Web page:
This is our latest monthly newsletter with information about news and developments on climate disruption and its impacts and on climate action in the West. You can sign up for our newsletter, which is sent out by email, by sending your own email to email@example.com. To see more, previous newsletters, continue clicking on "Next" on the bottom right of this and subsequent pages.
The City of Fort Collins, Colorado, long a leader in local government climate policies, on March 3 took the next step with unanimous City Council approval of a framework of actions to meet ambitious goals to achieve community-wide reduction of heat-trapping emissions of:
By contrast, in the absence of local action, heat-trapping pollutants are projected to increase 16% by 2030 and 39% by 2050, above 2005 levels, according to an emissions inventory and forecast.
For a detailed discussion of the City’s previous efforts and the new framework, see the council’s background document here.
To RMCO, as striking and encouraging as the framework’s all-out commitment to local climate action is the strong local support for the action, demonstrated by public support in community meetings and then by the unanimous council vote. And this is in a city with a balanced political composition.
The council action caps a thorough process starting with a 23-member multi-interest Citizens Advisory Committee convened to provide ideas, input, and guidance. A core analytical team, led by the city and supported by Brendle Group and Rocky Mountain Institute, then developed a framework to assess the implications of strategies to achieve the goals. In addition, Platte River Power Authority, which supplies power to Fort Collins and three other northern Colorado cities, analyzed electricity supply scenarios that would reduce system-wide emissions by 80% by 2030.
Sectors examined in the framework include building energy efficiency, advanced mobility, energy supply and delivery, and waste reduction and materials regeneration. Preliminary cost/benefit analyses suggest that the cumulative costs associated with actions between 2015 and 2020 may be $600M, while cumulative savings in that same period may be $300M. Longer-term, there could be net savings to be realized community-wide, potentially on the order of $2-6 billion by 2050.
See coverage in the Fort Collins Coloradoan from March 4, Fort Collins boosts goals for cutting greenhouse gases.
News about RMCO and Partners
News about RMCO Partners
New Belgium Brewing Company is one of 24 nationwide beer companies (15 from the West) calling for climate action and adopting emissions reduction strategies of their own. Beer companies join call for action on climate change, CERES news release, March 10, 2015.
The City of Aspen in December 2014 released a climate impacts vulnerability assessment prepared by the Aspen Global Change Institute to guide the city’s resiliency planning effort, otherwise known as the Plan for Our Future Aspen, which is currently underway. See details in our Resource of the Month below.
News about Climate Disruption
U.S. 'megadroughts' are likely later this century, study finds, Associated Press, February 13, 2015. In a Science Advances article published February 12, researchers find that unprecedented drought conditions — the worst in more than 1,000 years — are likely to come to the Southwest and Central Plains after 2050 in both moderate and high future emissions scenarios. Their high-emissions projections include a more than 80 percent chance that much of the central and western United States will have a 35-year-or-longer megadrought, driven by reduced precipitation and hotter temperatures that increase evaporation and dry out the soil.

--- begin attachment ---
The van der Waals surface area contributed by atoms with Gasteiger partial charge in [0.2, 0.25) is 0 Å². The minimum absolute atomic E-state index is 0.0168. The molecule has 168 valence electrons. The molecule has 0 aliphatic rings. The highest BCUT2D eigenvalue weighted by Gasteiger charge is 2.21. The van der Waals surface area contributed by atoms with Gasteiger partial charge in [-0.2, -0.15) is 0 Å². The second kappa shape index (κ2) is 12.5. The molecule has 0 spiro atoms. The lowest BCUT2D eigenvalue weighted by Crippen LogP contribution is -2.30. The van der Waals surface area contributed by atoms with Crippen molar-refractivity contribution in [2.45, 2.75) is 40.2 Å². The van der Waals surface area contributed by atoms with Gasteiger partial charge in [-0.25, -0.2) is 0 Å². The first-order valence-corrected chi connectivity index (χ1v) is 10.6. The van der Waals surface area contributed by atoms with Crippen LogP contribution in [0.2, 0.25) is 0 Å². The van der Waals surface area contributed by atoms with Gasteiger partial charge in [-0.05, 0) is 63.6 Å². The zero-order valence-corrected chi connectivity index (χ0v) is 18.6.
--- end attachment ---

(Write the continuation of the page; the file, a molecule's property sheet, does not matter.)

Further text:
Record California drought linked to climate change, U.S. News and World Report, March 2, 2015. A study by Stanford University researchers says the record-setting drought plaguing California will likely be the norm in the future, based on records dating from the 1890s that show when dry years overlapped with higher-than-normal temperatures, severe drought became twice as likely, and that occurrence of drought years has been greater in the past two decades than in the preceding century. Human emissions are isolated as the cause.
As the river runs dry: The Southwest's water crisis, Arizona Republic, February 27, 2015. The newspaper is running a year-long series of in-depth stories examining “the twin stresses of climate change and population growth, and ways to ensure reliable water for the next generation of Southwesterners.” This first part overviews the ramifications of demand for Colorado River system water now colliding headlong with limits of supply. Part Two describes an ongoing battle between urban and rural water users for limited supplies.
Nature’s mountain snowpack “reservoir” still lacking; third manual survey confirms shrinking water content and State Water Project deliveries increased slightly, California Department of Water Resources news releases, March 3, 2015. Snowpack continues to shrink with a statewide average of 19 percent, second lowest on record for March. But December and early February storms increase storage enough to raise State Water Project deliveries from 15 to 20 percent of total capacity. Meanwhile, residents are falling far short of Governor Brown’s call for a 20 percent reduction in water use.
Low snowpack threatens Eastern Oregon’s summer, East Oregonian, March 3, 2015. While eastern Oregon has seen close to normal precipitation this winter, abnormally hot temperatures mean much of it fell as rain and snowpack is less than 50 percent of normal in many places – bad news for refilling reservoirs.
Water year looks grim; snowpack already melting, Salt Lake Tribune, March 4, 2015. Following a February with temperatures 10 to 20 degrees above normal, Utah’s snowpack started melting early, and now ranges from 60 to 80 percent of normal. See also Salt Lake City’s winter ranks as warmest, least snowy on record, Salt Lake Tribune, March 3, 2015.